On the downside,  Minner noted that articulated robots cost more than other robot types with similar payloads. Also, they are generally not a good choice for very high-speed applications due to their complex kinematics and higher component mass. Suitable applications for articulated robots include pick-and-place, machine tending, assembly, welding and palletizing.

A selective compliance articulated (SCARA) robot arm is a cost-effective option for operations between two parallel planes, for example transferring parts from place to place, according to  Minner. SCARA robots are small and lightweight and are capable of very fast cycle times. However, their fixed-swing-arm design limits their use for tasks that require working around or reaching inside objects. Target tasks include pick-and-place, assembly, inspection, packaging and dispensing.

Delta robots, a.k.a., spider robots, rely on three motors to actuate their control arms. Basic delta robots are three-axis models, but four- and six-axis models are available. Minner pointed out that a delta robot’s arm can be very lightweight, allowing for rapid movement and making delta robots viable for high-speed applications with light loads. Typical applications include assembly and inspection.”

He described cartesian robots as custom units that fit a specific application. They employ three or more standard actuators and mounting brackets and can be elevated to handle a wide range of workpiece sizes. Also, high capacity cartesian robots integrate well with other robot types.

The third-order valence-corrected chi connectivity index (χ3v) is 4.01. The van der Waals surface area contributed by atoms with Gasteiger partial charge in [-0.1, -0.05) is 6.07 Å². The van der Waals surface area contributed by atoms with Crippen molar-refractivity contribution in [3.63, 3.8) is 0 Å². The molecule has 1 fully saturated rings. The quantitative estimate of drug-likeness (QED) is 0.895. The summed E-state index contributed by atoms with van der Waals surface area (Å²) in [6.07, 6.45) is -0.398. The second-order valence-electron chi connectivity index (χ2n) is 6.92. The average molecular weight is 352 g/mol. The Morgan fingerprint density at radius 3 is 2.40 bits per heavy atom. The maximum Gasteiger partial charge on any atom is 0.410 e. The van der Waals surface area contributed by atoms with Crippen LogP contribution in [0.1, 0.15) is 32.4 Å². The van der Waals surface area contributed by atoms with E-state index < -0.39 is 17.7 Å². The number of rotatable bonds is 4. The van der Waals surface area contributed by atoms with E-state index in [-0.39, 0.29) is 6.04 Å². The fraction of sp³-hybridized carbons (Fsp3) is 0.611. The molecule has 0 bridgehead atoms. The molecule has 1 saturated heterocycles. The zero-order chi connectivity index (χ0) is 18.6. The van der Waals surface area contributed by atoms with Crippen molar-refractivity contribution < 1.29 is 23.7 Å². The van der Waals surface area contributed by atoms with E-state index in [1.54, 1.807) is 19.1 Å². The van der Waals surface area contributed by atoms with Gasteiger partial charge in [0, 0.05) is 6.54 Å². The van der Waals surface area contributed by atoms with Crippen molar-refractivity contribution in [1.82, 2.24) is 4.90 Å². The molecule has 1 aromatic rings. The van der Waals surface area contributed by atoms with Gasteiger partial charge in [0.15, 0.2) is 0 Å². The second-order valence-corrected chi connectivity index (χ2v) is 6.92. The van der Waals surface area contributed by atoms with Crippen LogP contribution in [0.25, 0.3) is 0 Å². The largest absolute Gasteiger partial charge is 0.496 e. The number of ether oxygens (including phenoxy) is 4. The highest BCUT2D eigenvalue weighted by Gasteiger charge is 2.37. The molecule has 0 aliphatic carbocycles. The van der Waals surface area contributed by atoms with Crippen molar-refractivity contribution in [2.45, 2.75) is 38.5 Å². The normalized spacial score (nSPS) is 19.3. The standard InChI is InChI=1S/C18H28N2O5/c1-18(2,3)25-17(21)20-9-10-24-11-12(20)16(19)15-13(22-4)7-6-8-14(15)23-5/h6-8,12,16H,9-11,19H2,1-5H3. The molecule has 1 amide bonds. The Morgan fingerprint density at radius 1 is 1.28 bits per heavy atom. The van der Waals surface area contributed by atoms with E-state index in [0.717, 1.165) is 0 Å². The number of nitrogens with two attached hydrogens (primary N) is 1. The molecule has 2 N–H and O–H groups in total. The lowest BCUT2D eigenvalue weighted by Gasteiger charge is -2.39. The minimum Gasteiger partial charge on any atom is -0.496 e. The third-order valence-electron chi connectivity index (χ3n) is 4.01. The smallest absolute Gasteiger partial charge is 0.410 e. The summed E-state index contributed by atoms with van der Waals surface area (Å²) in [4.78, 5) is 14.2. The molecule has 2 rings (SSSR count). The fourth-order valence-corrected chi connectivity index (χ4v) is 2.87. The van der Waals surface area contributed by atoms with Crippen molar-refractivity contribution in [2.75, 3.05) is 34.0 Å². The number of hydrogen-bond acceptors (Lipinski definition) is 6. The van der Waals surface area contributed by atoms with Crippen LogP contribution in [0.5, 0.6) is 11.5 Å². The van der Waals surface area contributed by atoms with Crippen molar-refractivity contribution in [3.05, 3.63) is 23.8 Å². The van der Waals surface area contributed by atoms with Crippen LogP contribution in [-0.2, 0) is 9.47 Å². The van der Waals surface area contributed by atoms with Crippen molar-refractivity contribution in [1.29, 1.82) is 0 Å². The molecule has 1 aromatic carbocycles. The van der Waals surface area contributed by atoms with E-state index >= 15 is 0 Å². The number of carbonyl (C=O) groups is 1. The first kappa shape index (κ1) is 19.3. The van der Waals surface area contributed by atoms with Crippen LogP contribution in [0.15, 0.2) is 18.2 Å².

However, assembling a custom cartesian system can make design, component specification and programming highly challenging and therefore out of reach for some manufacturers. Additionally, cartesian robots can’t reach into or around obstacles easily and their exposed sliding mechanisms make them unsuitable for deployment in dirty environments. Top applications include pick-and-place, inspection, assembly and dispensing.

Robot selection considerations

Aside from cost, there are several application-specific issues to focus on when selecting industrial robots and/or cobots.

First and foremost, it is important to match the robot to the task. Craig Schlenoff, associate vice president for standardization at IEEE Robotics and Automation Society, explained, “Different robots have different capabilities such as the amount of weight they can lift, how far they can reach and how flexible they are, i.e., their degrees of freedom. It is very important to know what you want to do with the robot before you start exploring what is available.”

Another consideration is if the task requires a mobile or stationary robot. “With mobile robots, you can bring the robot to the workspace, which allows you to use a single robot at multiple different locations,” Schlenoff said. “However, this comes with some challenges, such as registration—making sure that the robot is in precisely the correct location and orientation.”

Justin Garski, manager of the Americas OEM segment at Rockwell Automation, said, “I almost think cost is the least important thing to consider. With the wave of workforce woes, the traditional ROI calculations are often not part of the discussion.” He considers speed, floor space, the environment, support and durability as top items to focus on. “Cobots are a great tool and are generating mountains of interest in robotics. But the truth is, they aren’t fast and are not as durable as their industrial peers. Where they do shine is potentially not needing as much floor space due to the absence of a cage around them,” he added.